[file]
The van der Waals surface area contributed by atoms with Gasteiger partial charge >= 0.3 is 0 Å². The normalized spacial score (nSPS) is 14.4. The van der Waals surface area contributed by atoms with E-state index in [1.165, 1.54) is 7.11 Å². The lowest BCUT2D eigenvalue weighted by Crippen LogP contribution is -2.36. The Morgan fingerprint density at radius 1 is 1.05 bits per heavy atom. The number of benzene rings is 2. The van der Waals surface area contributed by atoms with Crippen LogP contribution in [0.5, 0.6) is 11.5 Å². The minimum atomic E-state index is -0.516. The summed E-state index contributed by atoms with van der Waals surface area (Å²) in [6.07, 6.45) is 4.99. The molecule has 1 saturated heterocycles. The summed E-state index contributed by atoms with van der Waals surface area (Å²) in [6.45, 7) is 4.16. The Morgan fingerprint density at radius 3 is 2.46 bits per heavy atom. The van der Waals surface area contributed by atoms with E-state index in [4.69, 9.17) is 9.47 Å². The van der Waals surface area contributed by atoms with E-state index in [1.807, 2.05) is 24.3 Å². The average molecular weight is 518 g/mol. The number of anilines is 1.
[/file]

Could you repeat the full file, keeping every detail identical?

The van der Waals surface area contributed by atoms with Gasteiger partial charge >= 0.3 is 0 Å². The normalized spacial score (nSPS) is 14.4. The van der Waals surface area contributed by atoms with E-state index in [1.165, 1.54) is 7.11 Å². The lowest BCUT2D eigenvalue weighted by Crippen LogP contribution is -2.36. The Morgan fingerprint density at radius 1 is 1.05 bits per heavy atom. The number of benzene rings is 2. The van der Waals surface area contributed by atoms with Crippen LogP contribution in [0.5, 0.6) is 11.5 Å². The minimum atomic E-state index is -0.516. The summed E-state index contributed by atoms with van der Waals surface area (Å²) in [6.07, 6.45) is 4.99. The molecule has 1 saturated heterocycles. The summed E-state index contributed by atoms with van der Waals surface area (Å²) in [6.45, 7) is 4.16. The Morgan fingerprint density at radius 3 is 2.46 bits per heavy atom. The van der Waals surface area contributed by atoms with E-state index in [4.69, 9.17) is 9.47 Å². The van der Waals surface area contributed by atoms with E-state index in [1.807, 2.05) is 24.3 Å². The average molecular weight is 518 g/mol. The number of anilines is 1.